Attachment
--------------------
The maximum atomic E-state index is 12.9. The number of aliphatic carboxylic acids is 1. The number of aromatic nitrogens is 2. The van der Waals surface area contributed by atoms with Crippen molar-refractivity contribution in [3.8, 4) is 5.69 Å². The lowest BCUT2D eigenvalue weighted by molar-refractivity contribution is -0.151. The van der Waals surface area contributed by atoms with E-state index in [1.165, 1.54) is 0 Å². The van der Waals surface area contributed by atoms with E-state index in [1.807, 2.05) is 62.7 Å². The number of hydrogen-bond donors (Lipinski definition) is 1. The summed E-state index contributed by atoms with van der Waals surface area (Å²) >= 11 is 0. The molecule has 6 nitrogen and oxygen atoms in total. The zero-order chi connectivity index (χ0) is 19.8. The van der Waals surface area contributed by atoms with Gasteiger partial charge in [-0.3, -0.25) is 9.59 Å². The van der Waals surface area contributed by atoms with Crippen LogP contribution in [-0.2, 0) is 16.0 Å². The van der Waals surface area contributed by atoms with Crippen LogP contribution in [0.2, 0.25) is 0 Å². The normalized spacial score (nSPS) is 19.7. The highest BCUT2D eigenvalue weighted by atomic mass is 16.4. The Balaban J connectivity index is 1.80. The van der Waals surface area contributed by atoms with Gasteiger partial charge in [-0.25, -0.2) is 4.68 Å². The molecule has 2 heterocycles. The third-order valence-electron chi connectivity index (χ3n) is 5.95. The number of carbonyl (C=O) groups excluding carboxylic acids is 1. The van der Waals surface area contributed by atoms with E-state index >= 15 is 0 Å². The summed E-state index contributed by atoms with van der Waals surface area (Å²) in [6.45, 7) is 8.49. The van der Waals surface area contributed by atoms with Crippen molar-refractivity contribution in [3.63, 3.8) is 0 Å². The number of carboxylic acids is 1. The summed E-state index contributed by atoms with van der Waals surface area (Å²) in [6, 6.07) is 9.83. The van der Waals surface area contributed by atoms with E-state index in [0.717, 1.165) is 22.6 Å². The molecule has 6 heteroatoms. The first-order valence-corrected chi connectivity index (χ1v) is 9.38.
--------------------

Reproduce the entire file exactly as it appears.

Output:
The maximum atomic E-state index is 12.9. The number of aliphatic carboxylic acids is 1. The number of aromatic nitrogens is 2. The van der Waals surface area contributed by atoms with Crippen molar-refractivity contribution in [3.8, 4) is 5.69 Å². The lowest BCUT2D eigenvalue weighted by molar-refractivity contribution is -0.151. The van der Waals surface area contributed by atoms with E-state index in [1.165, 1.54) is 0 Å². The van der Waals surface area contributed by atoms with E-state index in [1.807, 2.05) is 62.7 Å². The number of hydrogen-bond donors (Lipinski definition) is 1. The summed E-state index contributed by atoms with van der Waals surface area (Å²) >= 11 is 0. The molecule has 6 nitrogen and oxygen atoms in total. The zero-order chi connectivity index (χ0) is 19.8. The van der Waals surface area contributed by atoms with Gasteiger partial charge in [-0.3, -0.25) is 9.59 Å². The van der Waals surface area contributed by atoms with Crippen LogP contribution in [-0.2, 0) is 16.0 Å². The van der Waals surface area contributed by atoms with Crippen LogP contribution in [0.2, 0.25) is 0 Å². The normalized spacial score (nSPS) is 19.7. The highest BCUT2D eigenvalue weighted by atomic mass is 16.4. The Balaban J connectivity index is 1.80. The van der Waals surface area contributed by atoms with Gasteiger partial charge in [-0.25, -0.2) is 4.68 Å². The molecule has 2 heterocycles. The third-order valence-electron chi connectivity index (χ3n) is 5.95. The number of carbonyl (C=O) groups excluding carboxylic acids is 1. The van der Waals surface area contributed by atoms with E-state index >= 15 is 0 Å². The summed E-state index contributed by atoms with van der Waals surface area (Å²) in [6.45, 7) is 8.49. The van der Waals surface area contributed by atoms with Crippen molar-refractivity contribution in [3.63, 3.8) is 0 Å². The number of carboxylic acids is 1. The summed E-state index contributed by atoms with van der Waals surface area (Å²) in [6, 6.07) is 9.83. The van der Waals surface area contributed by atoms with E-state index in [0.717, 1.165) is 22.6 Å². The molecule has 6 heteroatoms. The first-order valence-corrected chi connectivity index (χ1v) is 9.38.